50 Favorites from 50 Years of GI Joe: Day 3
Although the Real American Hero line wrapped up in 1994, GI Joe wouldn’t stay down for long. With two attempted relaunches in the form of Sgt. Savage and Extreme, the brand branched out beyond what had come before. Though both of the attempted refreshes were unsuccessful, Joe marched on with more large scale figures, and eventually came back to retail with a small line as well. This era produced a huge amount of product in both scales, often at the same time. It was a pretty grand time to collect. The choices were varied and abundant.
Sgt. Savage IRON Panther Tank – While the Sgt. Savage follow-up to GI Joe in 1994 didn’t set my world on fire, there was one vehicle that I really liked. The Iron Panther tank is a mean-looking black pyrimidal death dealer, and looks like it incorporates stealth technology. Considering the throwback nature of much of the Savage line, this tank is a real standout. The scale isn’t too far off if you want to use it with small Joes as well.
Iron Klaw – While Sgt. Savage was considered a fizzle by fans, Extreme is often met with outright derision. I can certainly understand, based on the beefy, barely articulated super-heroic figures. Then again, there are some diamonds in the rough, at least from a design perspective. Iron Klaw is a solid villain, and one who has even made an appearance in the modern era line. Hey, he can’t be all bad, right? Just look at that wicked cool skull mask. The animated series deserves a look as well.
Tuskeegee Bomber Pilot – The twelve inch Joes were a mainstay through the 90s and into the 2000s. Having been revamped from the Hall of Fame to the Classic Collection, the figures also benefited from a new, more articulated and slim body. The result was a playable toy that recalled the Joes of old. Not as festooned with fiddly straps and delicate clothing as the Hall of Fame line, these new big Joes were fit for the sandbox, just like their older inspirations. The series branched out into historical figures, like the Tuskeegee Airmen. These African American figures served as a great history lesson, as well as fairly accurate representations of World War II uniforms. GI Joe again showed a devotion to diversity that began in the 60s and 70s.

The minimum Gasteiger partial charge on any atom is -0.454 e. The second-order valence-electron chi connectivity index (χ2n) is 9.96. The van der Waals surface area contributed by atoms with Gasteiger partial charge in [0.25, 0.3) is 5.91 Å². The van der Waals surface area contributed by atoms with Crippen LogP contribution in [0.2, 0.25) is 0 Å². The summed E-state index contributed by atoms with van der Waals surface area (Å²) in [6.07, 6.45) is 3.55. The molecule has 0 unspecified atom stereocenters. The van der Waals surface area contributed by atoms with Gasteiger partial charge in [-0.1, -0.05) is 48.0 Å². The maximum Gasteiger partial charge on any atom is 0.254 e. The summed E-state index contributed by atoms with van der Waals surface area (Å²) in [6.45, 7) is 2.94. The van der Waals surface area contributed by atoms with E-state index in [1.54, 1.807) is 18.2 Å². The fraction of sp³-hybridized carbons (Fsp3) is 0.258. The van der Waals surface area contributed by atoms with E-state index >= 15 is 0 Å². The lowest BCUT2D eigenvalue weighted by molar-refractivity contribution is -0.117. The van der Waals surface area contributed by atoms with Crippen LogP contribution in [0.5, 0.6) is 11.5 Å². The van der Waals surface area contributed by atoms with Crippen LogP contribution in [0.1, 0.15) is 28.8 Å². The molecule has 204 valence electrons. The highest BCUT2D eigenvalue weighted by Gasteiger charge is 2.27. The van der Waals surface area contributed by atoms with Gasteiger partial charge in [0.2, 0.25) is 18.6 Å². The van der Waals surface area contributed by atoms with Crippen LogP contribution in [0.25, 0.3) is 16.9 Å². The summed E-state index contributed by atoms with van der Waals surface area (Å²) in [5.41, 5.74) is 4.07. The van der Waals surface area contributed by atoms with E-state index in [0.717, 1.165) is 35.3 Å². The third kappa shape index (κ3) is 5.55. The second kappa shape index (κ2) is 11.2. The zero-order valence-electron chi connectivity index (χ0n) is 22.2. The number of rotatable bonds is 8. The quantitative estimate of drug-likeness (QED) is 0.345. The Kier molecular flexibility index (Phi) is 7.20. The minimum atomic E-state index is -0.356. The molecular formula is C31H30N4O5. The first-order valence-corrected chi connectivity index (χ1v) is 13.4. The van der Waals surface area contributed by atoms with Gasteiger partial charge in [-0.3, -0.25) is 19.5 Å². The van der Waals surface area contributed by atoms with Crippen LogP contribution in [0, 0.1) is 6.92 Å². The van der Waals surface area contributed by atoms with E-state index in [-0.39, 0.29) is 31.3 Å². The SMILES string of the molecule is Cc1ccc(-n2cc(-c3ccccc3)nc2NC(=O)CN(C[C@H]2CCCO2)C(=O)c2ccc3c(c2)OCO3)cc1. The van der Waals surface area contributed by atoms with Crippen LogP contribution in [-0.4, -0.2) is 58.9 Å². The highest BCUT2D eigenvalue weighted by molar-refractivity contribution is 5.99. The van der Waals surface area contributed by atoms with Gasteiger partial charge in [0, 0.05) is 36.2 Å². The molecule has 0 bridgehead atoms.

GI Jane Helicopter Pilot – Speaking of diversity, the line branched out into another large scale female figure. This time, instead of a medic, we got a female in a more combat oriented role. The helicopter pilot, officially referred to as GI Jane, also utilized a new body type, and even included gear and a uniform that was properly fitted to a smaller frame. A wonderful figure all-around.
Stars & Stripes Breaker – When the small Joes returned to limited action at Toys R Us, the original 1982 team was supposed to get its own multi-pack set based on the old molds. As it turned out, some were apparently unavailable, and the result was this abomination. I continue to be oddly fascinated with its horrid quality. It’s most likely the worst all-around GI Joe figure to this point. One must see the bad to truly appreciate the good.
Operation: Mountain Eye – Double Duty, another twelve inch offshoot, offered twice the play for the price of one toy. Each figure featured an outfit that could be reconfigured into another. Some results were less effective than others. The line was generally more fanciful than the main line large format toys, but striking designs like the shirtless mountain climber were fun to discover.